The Iron Lady
I will never forget the first time I visited 10 Downing Street. Margaret Thatcher was Prime Minister and I was determined to use a meeting with her to discuss a report on the growing problem of homelessness amongst the young.
No-one, of course, out-determined Mrs Thatcher, who had seen off many much more powerful men than me. I was greeted with an unsettling mixture of one-part feminine charm and another part steely resolve - in this case to talk about pretty much anything else other than homelessness.
Meryl Streep's remarkable portrayal of "The Iron Lady" brilliantly captures the politician I remember and charts the immensity of her achievement in becoming Britain's first and, more than three decades later, only woman Prime Minister.
The Thatcher premiership was already unravelling by the time I became a political journalist. My first big story was the forced ejection from office by her own party of a serving, three-time election winner. This film shows why so many came to feel like the Tory MP who, on a report I produced, called on her "to hang up her boots" and retire gracefully in 1990. She didn't, of course, and we see the devastating impact it had on a woman who had had to fight against all the odds to make it to Number 10 in the first place.
The last time I spent any time discussing politics with Lady Thatcher was some years ago. Even then moments of great lucidity - usually about the past - were followed by moments when it was all too evident that the Iron Lady's once steely mind was, sadly, beginning to rust. This film controversially and sometimes painfully puts that on show too.
The Iron Lady works as a compelling three dimensional personal drama. As political documentary it is two dimensional. This is not an assessment of the Thatcher Years. It is a vivid and, at times, moving story of one woman's lonely and dogged fight against the painfully limited expectations of her own gender embodied by her own mother, the unquestioning prejudice of most men of her age and the suffocating instinct to patronise of those who have inherited their positions rather than earned them.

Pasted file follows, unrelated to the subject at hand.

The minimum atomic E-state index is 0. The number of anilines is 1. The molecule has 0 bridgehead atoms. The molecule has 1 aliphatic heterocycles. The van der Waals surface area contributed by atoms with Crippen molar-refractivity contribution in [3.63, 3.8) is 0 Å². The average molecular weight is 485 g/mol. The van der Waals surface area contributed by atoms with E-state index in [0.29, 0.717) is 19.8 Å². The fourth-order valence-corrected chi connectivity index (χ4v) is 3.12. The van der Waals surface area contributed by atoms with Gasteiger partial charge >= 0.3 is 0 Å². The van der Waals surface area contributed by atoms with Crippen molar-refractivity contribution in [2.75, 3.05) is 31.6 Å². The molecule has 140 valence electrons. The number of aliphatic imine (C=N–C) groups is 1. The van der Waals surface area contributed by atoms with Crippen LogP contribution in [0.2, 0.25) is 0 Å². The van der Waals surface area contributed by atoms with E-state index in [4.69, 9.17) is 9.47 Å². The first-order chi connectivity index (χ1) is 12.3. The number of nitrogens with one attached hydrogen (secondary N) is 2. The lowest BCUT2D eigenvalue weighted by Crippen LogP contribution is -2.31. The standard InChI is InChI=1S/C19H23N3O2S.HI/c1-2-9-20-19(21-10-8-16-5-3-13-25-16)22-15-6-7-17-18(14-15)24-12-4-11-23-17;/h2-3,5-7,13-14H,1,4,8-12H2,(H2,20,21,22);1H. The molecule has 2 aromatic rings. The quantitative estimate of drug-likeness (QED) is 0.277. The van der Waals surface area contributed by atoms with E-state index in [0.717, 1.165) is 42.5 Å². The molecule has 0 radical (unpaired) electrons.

It charts Margaret Thatcher's permanent struggle in 11 long years in office against the doubters in her own party, those she regarded as "the enemy within" - whether in the trade unions or the IRA - and "the enemy without" - Soviet Communists and the Argentine junta who ordered the invasion of the Falklands.
The film does not so much fail as fail to try to chart the social impact of her policies, the political choices flunked as well those stuck to resolutely or questions about whether she or her critics - whether in the Labour Party or the Tory "wets" who warned of the consequences of her economic policies or the Cabinet who ultimately forced her from office - were right or wrong.
The Iron Lady is a string of episodes demonstrating Margaret Thatcher's remarkable strength, stubbornness and resolve combined with flashes of feminine charm. So, one moment she is seen delivering an excoriating lecture to the US Secretary of State about the need for America to stand by her friends during the Falklands War. The next, as Al Haig is still reeling, she asks in sweet motherly tones whether he'd like her to pour the tea.
It is memorable, it is funny but it comes as no surprise. What does is the loneliness of a woman whose mother does not understand her, whose daughter disappoints her, whose spoilt son neglects her and whose political coach and confidante, Airey Neave, is blown up by an IRA bomb before she has made it to Downing Street. She has only Denis, the husband who is both her cheerleader and her connection to some part of real world. But now Denis too is gone.
It is the film's portrayal of the widowed Iron Lady today talking to Denis as if he is still at her side that has offended some of those closest to her. The scene in which her daughter Carol sits on the side of her mother's bed and tells her Daddy is dead, Mark is in South Africa and that she is not Prime Minister must be particularly painful. It is, though, also particularly poignant. When I watched I detected not cruelty from the writer or director or cast but an observation of the price of power - Thatcher is far from the first former leader to decline rapidly once out of office - and a means of providing the film with its narrative thread.
The Iron Lady begins with a bewildered old woman wandering unrecognised into a corner shop to buy some milk. The person we know as Lady Thatcher is visibly shocked not just by the price of a carton - there are no more bottles - but by the sounds and sights of a shop in multicultural multi-ethnic Britain. This, though, is used as a counterpoint to a flashback showing a young Margaret in another grocers shop - her father's - sheltering under a table during the Blitz. She dashes from her refuge to please her father by saving the butter from the debris falling from the shuddering ceiling. This shows the length of the journey taken both by Margaret Hilda Roberts and the country she went on to lead.
Her friends won't like the personal aspects of this film. Her enemies won't like the political - essentially Thatcherite - take on history. What I took away from it was a reminder of the nerve-tingling passions, divisions and high drama generated by Margaret Thatcher's years in power but, above all, an engrossing reminder of the extraordinary story of how she got to Downing Street at all.